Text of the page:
Adjuvant chemotherapy regimens preferred by the NCCN 2009 breast cancer guidelines were identified by individual therapeutic components through Healthcare Common Procedure Coding System (J9090, J9170, J9000, J9001, J9180, J9190, J9250, J9260, and J9265). Chemotherapy-related supportive care, such as growth factors and antiemetics, were identified by codes J2505, J1440/1441, J2820, J0885, J2088, J2405, J1260, J2469, J8501, J2765, and J0780. Cost associated with adverse events cited by established adjuvant chemotherapy trials was matched between the Current Procedural Terminology (CPT- 9) and International Classification of Disease (ICD-9) diagnosis codes.12,14,22-24 All data were de-identified to protect patient’s confidentiality in accordance with the Health Insurance Portability and Accountability Act and compiled by Humana.
Quality of Life
Health utility scores were obtained from published literature and used to calculate the quality-adjusted life-year (QALY). These scores represent the quantitative value of an individual’s perspective of a specific health state; a value of 0 is equivalent to death, and a value of 1 equals perfect health. Utility scores were obtained for 3 states: breast cancer during chemotherapy, breast cancer recurrence, and second primary cancer caused by chemotherapy.13,15,25-27 Total utility scores were derived from the sum of disutility associated with chemotherapy and the disutility associated with recurrence. Analyses by Cole et al28 indicated a utility score of 0.5 to represent 6 months of chemotherapy treatment that yielded no QALY gain for patients at low risk. The utility score of 0.5 was used in the base case model to be consistent with the guideline on the use of adjuvant therapy.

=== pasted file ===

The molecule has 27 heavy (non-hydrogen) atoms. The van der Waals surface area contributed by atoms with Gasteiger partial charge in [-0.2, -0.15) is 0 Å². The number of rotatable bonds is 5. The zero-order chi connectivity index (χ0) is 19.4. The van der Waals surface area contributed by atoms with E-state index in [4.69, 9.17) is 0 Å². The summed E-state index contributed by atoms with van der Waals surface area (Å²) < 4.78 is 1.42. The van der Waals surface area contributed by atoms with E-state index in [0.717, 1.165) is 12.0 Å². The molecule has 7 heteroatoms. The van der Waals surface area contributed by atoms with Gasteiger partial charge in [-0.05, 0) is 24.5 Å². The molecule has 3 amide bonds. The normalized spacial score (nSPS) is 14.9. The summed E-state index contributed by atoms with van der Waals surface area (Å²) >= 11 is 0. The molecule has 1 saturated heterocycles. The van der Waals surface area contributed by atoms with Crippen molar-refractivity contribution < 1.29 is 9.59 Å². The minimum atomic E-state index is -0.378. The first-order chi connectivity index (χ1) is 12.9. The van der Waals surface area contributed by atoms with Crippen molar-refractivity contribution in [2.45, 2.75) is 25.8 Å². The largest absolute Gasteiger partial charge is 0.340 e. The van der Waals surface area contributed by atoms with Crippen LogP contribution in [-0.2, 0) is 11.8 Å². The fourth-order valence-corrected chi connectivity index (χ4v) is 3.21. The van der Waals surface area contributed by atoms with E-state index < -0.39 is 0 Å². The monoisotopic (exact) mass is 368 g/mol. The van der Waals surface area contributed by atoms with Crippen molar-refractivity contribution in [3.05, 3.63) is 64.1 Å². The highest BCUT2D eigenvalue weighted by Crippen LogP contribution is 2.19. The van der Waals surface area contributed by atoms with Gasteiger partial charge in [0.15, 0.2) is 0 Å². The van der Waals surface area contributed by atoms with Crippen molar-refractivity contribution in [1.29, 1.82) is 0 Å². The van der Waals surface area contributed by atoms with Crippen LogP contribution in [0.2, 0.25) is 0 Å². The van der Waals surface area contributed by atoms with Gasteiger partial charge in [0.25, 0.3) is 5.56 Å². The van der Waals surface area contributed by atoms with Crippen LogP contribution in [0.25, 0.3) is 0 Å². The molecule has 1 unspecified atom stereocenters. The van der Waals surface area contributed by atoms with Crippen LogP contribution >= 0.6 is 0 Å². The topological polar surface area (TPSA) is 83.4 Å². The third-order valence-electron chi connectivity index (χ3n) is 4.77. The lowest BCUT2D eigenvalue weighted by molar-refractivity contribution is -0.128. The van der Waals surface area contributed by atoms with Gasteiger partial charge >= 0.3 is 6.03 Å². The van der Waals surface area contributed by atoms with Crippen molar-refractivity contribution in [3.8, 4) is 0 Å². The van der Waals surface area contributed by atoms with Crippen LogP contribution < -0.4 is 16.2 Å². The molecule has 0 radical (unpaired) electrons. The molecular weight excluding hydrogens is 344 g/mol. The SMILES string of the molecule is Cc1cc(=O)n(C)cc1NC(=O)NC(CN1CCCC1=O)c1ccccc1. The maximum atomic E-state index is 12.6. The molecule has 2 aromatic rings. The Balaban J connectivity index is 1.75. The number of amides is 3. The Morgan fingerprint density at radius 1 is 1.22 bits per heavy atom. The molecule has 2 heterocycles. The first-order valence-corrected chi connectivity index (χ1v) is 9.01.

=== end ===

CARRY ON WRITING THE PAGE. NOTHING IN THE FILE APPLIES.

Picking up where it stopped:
We conducted one-way sensitivity analysis and probabilistic sensitivity analysis (PSA). In the one-way sensitivity analysis, we varied the model driver individually and noted the impact of each parameter on key model outputs such as incremental cost, incremental QALY, and cost per QALY gained. The range of the one-way sensitivity analysis represents the 95% probable values computed through 1000 model simulations (). These drivers were ordered according to decreasing level of importance and plotted in a tornado diagram with the order of importance on the vertical axis and the total cost to the plan on the horizontal axis.
PSA used a Monte Carlo simulation to evaluate the effect of uncertainty on key parameters of the total cost to the plan. These model drivers varied independently according to predetermined probability distributions, which were developed to capture the likely range for each parameter. In the PSA, each driver is modeled according to the distribution standard recommended for a specific type of parameter ().29
Mean age of the study population was 59 years. A total of 502 patients (53%) were classified by the assay as being at low risk, 329 patients (35%) were classified as being at intermediate risk, and 121 patients (13%) were classified as being at high risk. Out of 255 women (27%) who received adjuvant chemotherapy, 50 (10%) of the women were classified as being at low risk by the assay received adjuvant chemotherapy compared with 118 (36%) of the women at intermediate risk and 87 (72%) of the women at high risk.
Among the 255 women who received adjuvant chemotherapy, 105 (41%) were selected for docetaxel-based regimens, and 46 (18%) were treated with docetaxel and cyclophosphamide. Other adjuvant chemotherapy regimens identified were docetaxel and doxorubicin plus cyclophosphamide (4%); doxorubicin and cyclophosphamide plus paclitaxel (2%); cyclophosphamide, methotrexate, and fluorouracil (2%); fluorouracil, doxorubicin, and cyclophosphamide (1%); and fluorouracil, epirubicin, and cyclophosphamide (4%). Twenty-eight percent of the treated population received other chemotherapy regimens that did not match the NCCN recommendations.